Hellish heat is coming: three regions with record temperatures this year are named

Hellish heat is coming: three regions with record temperatures this year are named

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Last year may have been the hottest on record, but a new study warns the worst is yet to come. In terrifying maps, scientists show the areas most likely to suffer record heat this year thanks to El Niño – an unusual rise in sea surface temperatures that occurs every few years.

The Bay of Bengal, the Philippines and the Caribbean Sea are likely to suffer record heat until June this year, according to experts at the Chinese Academy of Meteorological Sciences. According to the Daily Mail, but this does not mean that people in other areas will not be affected.

The study also warns that there is a 90 percent chance that the world will experience record average surface temperatures over the same period.

El Niño-Southern Oscillation (ENSO), as it is technically called, is one of the key drivers of climate differences around the world, the Daily Mail highlights.

Concentrated primarily in the tropical Pacific Ocean, warmer waters are raising average annual global surface temperatures, changing weather around the world.

And as the world experiences even small increases in average temperatures, some regions experience significant increases during localized extreme heat events.

This effect is so pronounced that the researchers write in a paper published in the journal Scientific Reports that it is “the strongest year-to-year driver of climate change on the planet.”

To figure out exactly how El Niño affects local temperature spikes, the researchers created a model that could estimate how hot areas would become during an El Niño year.

This model identified the difference between average regional temperatures between July 2023 and June 2024 and the 1951-1980 baseline.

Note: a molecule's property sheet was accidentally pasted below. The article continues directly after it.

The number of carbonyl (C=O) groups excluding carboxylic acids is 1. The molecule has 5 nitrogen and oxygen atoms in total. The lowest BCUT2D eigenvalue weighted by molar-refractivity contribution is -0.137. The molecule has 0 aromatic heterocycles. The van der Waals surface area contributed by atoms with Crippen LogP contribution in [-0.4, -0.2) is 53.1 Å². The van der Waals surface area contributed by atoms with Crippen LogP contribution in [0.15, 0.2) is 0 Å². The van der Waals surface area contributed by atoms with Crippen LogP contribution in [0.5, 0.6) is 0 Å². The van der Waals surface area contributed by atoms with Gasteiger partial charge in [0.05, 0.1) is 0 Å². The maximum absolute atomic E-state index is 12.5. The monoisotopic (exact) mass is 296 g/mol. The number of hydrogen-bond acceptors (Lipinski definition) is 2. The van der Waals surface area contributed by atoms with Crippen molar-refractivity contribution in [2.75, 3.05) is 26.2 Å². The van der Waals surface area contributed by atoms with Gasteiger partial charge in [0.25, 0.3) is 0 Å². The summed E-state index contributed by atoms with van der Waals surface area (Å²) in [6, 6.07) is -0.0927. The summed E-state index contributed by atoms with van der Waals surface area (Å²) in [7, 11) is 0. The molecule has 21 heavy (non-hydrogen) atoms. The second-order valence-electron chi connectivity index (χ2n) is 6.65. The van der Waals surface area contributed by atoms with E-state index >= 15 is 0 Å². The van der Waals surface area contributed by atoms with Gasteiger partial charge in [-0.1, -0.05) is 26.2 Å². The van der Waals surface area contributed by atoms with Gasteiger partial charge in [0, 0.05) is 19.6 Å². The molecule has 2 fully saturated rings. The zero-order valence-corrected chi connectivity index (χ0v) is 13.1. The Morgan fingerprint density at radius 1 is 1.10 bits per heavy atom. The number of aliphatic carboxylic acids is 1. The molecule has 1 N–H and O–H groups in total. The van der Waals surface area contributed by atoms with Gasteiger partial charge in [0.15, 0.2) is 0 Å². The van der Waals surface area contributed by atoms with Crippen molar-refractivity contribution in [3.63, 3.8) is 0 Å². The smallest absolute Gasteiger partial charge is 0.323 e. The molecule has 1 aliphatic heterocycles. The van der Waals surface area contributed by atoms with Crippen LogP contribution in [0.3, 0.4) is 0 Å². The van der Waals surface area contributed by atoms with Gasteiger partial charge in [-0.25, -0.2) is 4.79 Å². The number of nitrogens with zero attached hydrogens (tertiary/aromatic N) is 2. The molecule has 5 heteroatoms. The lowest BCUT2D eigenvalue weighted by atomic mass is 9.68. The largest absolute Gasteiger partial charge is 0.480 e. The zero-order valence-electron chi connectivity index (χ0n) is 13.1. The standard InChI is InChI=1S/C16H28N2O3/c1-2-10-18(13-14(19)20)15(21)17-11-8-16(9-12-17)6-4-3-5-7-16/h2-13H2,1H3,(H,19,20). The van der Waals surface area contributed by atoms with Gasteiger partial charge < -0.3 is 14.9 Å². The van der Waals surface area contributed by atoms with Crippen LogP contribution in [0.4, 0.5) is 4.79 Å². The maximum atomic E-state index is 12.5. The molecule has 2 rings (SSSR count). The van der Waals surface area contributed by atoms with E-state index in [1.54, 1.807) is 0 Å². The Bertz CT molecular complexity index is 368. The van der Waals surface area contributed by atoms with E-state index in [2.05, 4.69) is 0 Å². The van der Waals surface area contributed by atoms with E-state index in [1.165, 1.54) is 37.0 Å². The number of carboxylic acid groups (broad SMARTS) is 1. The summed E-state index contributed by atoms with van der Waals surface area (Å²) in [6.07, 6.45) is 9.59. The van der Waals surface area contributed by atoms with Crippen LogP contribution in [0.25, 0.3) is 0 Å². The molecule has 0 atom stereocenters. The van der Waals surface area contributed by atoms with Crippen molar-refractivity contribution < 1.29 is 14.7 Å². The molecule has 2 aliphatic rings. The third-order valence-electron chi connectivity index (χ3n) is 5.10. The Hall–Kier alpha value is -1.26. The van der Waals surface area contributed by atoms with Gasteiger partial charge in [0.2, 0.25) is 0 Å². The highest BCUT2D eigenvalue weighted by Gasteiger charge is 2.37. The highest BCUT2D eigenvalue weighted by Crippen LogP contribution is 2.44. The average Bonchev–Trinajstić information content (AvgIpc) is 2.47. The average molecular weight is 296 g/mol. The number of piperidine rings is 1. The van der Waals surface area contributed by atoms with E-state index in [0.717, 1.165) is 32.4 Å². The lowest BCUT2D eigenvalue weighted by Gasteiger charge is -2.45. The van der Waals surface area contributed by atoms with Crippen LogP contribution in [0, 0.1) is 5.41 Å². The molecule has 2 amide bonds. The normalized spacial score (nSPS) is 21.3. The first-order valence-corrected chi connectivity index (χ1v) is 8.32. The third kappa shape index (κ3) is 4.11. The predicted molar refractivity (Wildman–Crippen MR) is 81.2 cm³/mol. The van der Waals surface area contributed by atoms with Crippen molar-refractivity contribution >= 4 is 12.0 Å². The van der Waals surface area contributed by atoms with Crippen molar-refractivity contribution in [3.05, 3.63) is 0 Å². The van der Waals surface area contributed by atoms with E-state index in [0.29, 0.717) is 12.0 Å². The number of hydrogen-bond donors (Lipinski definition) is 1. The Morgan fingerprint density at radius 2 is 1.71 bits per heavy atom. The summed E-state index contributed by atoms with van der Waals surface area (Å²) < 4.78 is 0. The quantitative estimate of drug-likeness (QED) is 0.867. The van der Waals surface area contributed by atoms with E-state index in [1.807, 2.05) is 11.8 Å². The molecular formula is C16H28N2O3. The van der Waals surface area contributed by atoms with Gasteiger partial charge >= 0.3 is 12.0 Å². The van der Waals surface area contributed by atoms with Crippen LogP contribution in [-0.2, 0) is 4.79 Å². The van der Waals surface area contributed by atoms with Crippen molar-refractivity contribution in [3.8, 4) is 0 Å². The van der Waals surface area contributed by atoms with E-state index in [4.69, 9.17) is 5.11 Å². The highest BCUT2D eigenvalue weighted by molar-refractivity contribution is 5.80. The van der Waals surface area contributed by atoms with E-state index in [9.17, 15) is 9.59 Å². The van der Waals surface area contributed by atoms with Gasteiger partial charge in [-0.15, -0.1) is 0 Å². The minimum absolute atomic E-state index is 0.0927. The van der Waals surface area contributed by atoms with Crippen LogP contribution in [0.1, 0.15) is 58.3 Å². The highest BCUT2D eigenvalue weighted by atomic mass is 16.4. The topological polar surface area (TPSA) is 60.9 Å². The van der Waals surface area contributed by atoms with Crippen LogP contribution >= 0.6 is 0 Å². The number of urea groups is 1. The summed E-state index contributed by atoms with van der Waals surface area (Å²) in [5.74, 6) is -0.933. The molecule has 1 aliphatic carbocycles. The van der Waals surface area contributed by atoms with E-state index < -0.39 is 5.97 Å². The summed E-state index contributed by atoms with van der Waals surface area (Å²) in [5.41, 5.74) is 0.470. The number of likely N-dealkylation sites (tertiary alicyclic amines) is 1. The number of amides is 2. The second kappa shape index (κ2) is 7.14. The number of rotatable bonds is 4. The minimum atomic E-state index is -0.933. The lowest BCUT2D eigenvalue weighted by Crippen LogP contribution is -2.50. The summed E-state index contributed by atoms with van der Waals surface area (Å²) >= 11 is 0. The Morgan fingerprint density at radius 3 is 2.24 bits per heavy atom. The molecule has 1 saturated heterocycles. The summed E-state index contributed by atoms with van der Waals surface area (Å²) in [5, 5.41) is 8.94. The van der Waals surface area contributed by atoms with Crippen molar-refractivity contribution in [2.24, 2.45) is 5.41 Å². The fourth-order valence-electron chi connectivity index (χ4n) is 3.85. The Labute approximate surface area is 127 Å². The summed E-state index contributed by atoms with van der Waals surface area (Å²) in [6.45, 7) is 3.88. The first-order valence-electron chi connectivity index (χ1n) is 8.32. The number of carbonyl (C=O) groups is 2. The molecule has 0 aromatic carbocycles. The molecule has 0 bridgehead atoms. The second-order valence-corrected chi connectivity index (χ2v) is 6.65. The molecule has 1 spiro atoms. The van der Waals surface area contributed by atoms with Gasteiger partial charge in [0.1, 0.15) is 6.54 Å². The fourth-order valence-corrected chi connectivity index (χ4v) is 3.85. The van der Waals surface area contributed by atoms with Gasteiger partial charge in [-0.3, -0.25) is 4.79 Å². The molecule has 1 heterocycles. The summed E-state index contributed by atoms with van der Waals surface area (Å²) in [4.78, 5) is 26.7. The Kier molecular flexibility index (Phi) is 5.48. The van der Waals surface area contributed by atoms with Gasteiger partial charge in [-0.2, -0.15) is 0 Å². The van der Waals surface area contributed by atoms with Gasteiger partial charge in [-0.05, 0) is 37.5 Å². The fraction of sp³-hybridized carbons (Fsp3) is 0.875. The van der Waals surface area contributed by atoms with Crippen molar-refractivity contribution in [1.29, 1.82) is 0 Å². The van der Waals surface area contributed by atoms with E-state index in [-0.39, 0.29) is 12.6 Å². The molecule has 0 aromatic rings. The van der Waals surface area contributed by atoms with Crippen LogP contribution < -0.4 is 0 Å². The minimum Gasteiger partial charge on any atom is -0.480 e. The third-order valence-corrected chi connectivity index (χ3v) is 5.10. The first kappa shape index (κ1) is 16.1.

Under the moderate scenario, the Bay of Bengal, the Philippines and the Caribbean would see record highs more than 1.8°F (1°C) above average, the researchers found.

However, researchers predict that under a strong El Niño scenario, the effects will be even more pronounced. If this trend continues, areas of Alaska, the Amazon and the South China Sea will also reach record temperatures. Thus, in Alaska, these spikes will be as much as 4.32°F (2.4°C) above the 1951-1980 average.

At the global level, the researchers found that even under a moderate scenario, there is a 90 percent chance that the global mean surface temperature (GSST) will break the historical record this year.

In a moderate El Niño, the GSTP will be 1.03-1.10°C above average, while in a strong event the temperature will rise 1.06-1.20°C above this average.

The researchers write: “Strong El Niño events could lead to a rapid increase in GSTP, potentially exceeding the Paris Agreement’s preferred ambitious target of 1.5°C for a short period.”

Worryingly, these models also suggest the world may be at greater risk of extreme weather events.

The researchers note that Alaska is at risk of melting glaciers or permafrost, which could lead to sea level rise or runaway warming.

Meanwhile, in the Amazon, extreme heat is creating an increased risk of drought-induced wildfires like the ones that destroyed vast areas of rainforest in 2019.

The researchers write: “This looming warming increases the risk of year-round marine heat waves and increases the threat of wildfires and other negative impacts in Alaska and the Amazon.”

Hotter seas will also mean a greater risk of tropical cyclones, which can be extremely destructive in low-lying coastal areas.

Previous research has shown that rising temperatures due to climate change could produce a wave of “mega-hurricanes” with wind speeds of up to 192 mph. Unfortunately, the model also suggests that these coastal areas will be the most susceptible to extreme heat events in the coming year.

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